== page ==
MVBs are directed either to lysosomes for degradation or to the plasma membrane to release exosomes into the extracellular space (Figure 1). The secretion requires cytoskeleton network-associated molecular motors, small GTPases and fusion machinery including SNARES and tethering proteins [2,80]. Small GTPase Rab and SNARE protein families are particularly required for the transport of MVBs towards the cell periphery and their docking and fusion with the plasma membrane [81]. Exosome secretion is mediated by different Rabs that are preferentially associated with early (Rab11 [82] and Rab35 [83]) or late (Rab27) endosomes. The subsequent fusion of the MVB-limiting membrane with the plasma membrane requires soluble factors (NSF and SNAP), SNAP-attachment protein receptor (SNARE) protein complexes and protein from the synaptotagmin family [81,84]. The v-SNARE complex in the vesicle membrane interacts with the t-SNARE complex located at the cell membrane. The SNARE proteins form bridges between opposing membranes that brings them sufficiently close to induce fusion of both lipid layers. Consequently, ILVs present in MVBs are released into the extracellular space as exosomes.

3. Heterogeneity in the Exosome Population

Exosomes are heterogeneous and have been categorized according to size [84], morphology [85,86] or buoyant density [87,88,89]. Heterogeneity can be attributed to exosome biogenesis occurring at different locations along the endosome, plasma membrane or the apical or cortical regions of the cell [85,87,88,89,90,91,92,93].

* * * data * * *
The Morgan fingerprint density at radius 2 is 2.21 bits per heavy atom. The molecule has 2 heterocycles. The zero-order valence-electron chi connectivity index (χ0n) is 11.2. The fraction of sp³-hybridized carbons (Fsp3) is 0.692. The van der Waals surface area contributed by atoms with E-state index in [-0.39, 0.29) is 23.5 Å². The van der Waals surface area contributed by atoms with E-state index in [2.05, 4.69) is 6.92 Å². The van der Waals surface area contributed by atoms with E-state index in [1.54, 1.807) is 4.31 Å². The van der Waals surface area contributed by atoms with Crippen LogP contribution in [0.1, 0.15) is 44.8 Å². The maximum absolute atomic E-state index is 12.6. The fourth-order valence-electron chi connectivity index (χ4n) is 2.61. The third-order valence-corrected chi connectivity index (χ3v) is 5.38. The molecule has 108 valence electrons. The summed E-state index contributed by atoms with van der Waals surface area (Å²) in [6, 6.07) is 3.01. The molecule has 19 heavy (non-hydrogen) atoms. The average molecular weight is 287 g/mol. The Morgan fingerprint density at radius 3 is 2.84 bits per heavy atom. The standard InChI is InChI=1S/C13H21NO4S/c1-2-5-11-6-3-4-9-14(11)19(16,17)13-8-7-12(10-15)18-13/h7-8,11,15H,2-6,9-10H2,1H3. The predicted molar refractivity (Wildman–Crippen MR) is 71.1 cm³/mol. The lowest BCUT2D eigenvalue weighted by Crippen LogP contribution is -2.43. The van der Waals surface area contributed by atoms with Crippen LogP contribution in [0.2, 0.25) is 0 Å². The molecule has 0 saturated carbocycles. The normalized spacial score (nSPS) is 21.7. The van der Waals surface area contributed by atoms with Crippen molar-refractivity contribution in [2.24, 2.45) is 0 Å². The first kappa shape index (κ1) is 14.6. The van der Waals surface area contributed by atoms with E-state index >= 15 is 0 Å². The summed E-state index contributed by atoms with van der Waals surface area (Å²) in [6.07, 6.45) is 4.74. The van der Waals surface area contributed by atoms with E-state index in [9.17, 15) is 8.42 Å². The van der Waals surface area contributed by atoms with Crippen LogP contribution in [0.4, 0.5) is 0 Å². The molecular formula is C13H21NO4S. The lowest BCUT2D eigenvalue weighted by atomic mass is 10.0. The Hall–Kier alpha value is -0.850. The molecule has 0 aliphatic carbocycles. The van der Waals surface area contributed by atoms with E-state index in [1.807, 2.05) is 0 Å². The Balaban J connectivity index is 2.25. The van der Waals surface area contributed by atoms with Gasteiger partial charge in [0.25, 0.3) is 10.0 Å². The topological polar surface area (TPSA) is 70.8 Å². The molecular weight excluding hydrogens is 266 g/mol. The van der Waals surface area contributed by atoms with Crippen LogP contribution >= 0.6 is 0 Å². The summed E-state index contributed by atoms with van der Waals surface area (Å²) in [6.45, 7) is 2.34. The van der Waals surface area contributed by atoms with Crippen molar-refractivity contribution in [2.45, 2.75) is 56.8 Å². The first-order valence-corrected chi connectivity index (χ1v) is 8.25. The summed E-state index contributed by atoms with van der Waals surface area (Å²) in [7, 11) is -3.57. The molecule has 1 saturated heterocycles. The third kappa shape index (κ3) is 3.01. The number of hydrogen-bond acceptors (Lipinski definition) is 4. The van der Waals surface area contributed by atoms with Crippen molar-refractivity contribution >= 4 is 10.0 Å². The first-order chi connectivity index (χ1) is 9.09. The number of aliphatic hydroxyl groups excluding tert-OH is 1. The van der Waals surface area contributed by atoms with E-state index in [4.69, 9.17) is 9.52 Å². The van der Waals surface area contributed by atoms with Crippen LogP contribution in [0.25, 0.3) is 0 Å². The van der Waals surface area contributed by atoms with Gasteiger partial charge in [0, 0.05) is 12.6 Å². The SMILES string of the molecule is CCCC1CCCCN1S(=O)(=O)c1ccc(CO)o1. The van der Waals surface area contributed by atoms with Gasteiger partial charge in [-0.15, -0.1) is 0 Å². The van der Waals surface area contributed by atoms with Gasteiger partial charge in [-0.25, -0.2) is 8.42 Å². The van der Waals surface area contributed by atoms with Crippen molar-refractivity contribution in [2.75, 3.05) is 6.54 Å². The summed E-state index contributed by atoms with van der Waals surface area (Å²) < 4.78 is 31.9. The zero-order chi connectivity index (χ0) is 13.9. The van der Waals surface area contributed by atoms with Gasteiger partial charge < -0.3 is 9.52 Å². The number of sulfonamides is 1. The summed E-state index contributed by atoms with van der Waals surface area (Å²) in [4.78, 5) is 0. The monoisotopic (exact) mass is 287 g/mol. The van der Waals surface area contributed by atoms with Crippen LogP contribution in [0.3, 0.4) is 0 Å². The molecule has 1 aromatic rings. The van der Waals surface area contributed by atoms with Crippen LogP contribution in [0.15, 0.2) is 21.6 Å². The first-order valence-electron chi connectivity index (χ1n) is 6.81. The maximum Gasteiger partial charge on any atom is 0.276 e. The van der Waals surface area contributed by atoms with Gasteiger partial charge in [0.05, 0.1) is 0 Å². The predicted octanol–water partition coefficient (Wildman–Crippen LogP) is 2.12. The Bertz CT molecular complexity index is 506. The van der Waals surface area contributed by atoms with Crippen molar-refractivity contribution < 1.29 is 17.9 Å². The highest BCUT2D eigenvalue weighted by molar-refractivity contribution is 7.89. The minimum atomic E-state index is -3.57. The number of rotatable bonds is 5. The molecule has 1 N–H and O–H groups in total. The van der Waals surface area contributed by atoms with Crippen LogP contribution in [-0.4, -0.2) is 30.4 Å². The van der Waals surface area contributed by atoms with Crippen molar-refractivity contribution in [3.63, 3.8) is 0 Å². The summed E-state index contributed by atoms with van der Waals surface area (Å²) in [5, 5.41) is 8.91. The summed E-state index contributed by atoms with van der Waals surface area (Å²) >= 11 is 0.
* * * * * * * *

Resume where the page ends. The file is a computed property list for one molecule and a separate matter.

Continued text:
3.1. Exosome Membrane Composition

Lipid bilayer membrane delimited-exosomes are enriched in ceramide, cholesterol, phosphatidylserine, phosphatidic acids, sphingomyelin, fatty acids, prostaglandins, leukotrienes and sphingolipids that provide rigidity and structural stability [94]. The exosome membrane also contains tetraspanin membrane organisers-CD9, CD81, CD63 and CD82 [27,81,84,95,96], transmembrane proteins (lipid-rafts or the tetraspanins), fusion proteins (cytoskeletal, annexins or flotillin) and adhesion molecules (integrins and lactadherins) [97,98,99]. The membrane composition varies depending on the biogenesis pathway, leading to the release of different exosome subpopulations [89,99]. Table 1 summarizes the proteins commonly detected by Western blot or immunostaining in exosomes secreted by different cell types in the central nervous system and by the muscle cells.

3.2. Exosome Lumen Content

The lumen composition of exosomes varies depending on the site of formation and the biogenesis pathway [89,99] and on the physiological and pathological context. In this section, the general content and sorting processes will be described. The composition of exosomes in the context of ageing and ALS will be described in Section 5 and Section 6.